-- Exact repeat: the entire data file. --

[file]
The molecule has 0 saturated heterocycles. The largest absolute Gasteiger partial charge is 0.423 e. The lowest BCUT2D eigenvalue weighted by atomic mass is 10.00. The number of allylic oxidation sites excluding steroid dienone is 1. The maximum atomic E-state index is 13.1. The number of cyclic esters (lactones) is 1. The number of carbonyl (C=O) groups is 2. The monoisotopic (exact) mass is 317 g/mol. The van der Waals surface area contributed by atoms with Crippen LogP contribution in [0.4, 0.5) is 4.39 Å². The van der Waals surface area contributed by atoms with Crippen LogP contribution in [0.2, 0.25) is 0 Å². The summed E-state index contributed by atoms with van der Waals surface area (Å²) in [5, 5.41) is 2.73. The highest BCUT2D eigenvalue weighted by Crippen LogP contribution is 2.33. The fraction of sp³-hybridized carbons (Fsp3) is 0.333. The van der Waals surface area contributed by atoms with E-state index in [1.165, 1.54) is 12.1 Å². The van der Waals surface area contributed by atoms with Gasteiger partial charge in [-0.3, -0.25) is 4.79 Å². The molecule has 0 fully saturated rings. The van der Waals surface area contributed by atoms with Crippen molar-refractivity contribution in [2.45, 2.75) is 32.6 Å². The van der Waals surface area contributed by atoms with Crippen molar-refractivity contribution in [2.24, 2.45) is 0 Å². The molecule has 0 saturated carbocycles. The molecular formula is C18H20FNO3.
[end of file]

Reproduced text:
The molecule has 0 saturated heterocycles. The largest absolute Gasteiger partial charge is 0.423 e. The lowest BCUT2D eigenvalue weighted by atomic mass is 10.00. The number of allylic oxidation sites excluding steroid dienone is 1. The maximum atomic E-state index is 13.1. The number of cyclic esters (lactones) is 1. The number of carbonyl (C=O) groups is 2. The monoisotopic (exact) mass is 317 g/mol. The van der Waals surface area contributed by atoms with Crippen LogP contribution in [0.4, 0.5) is 4.39 Å². The van der Waals surface area contributed by atoms with Crippen LogP contribution in [0.2, 0.25) is 0 Å². The summed E-state index contributed by atoms with van der Waals surface area (Å²) in [5, 5.41) is 2.73. The highest BCUT2D eigenvalue weighted by Crippen LogP contribution is 2.33. The fraction of sp³-hybridized carbons (Fsp3) is 0.333. The van der Waals surface area contributed by atoms with E-state index in [1.165, 1.54) is 12.1 Å². The van der Waals surface area contributed by atoms with Gasteiger partial charge in [-0.3, -0.25) is 4.79 Å². The molecule has 0 fully saturated rings. The van der Waals surface area contributed by atoms with Crippen molar-refractivity contribution in [2.45, 2.75) is 32.6 Å². The van der Waals surface area contributed by atoms with Crippen molar-refractivity contribution in [2.24, 2.45) is 0 Å². The molecule has 0 saturated carbocycles. The molecular formula is C18H20FNO3.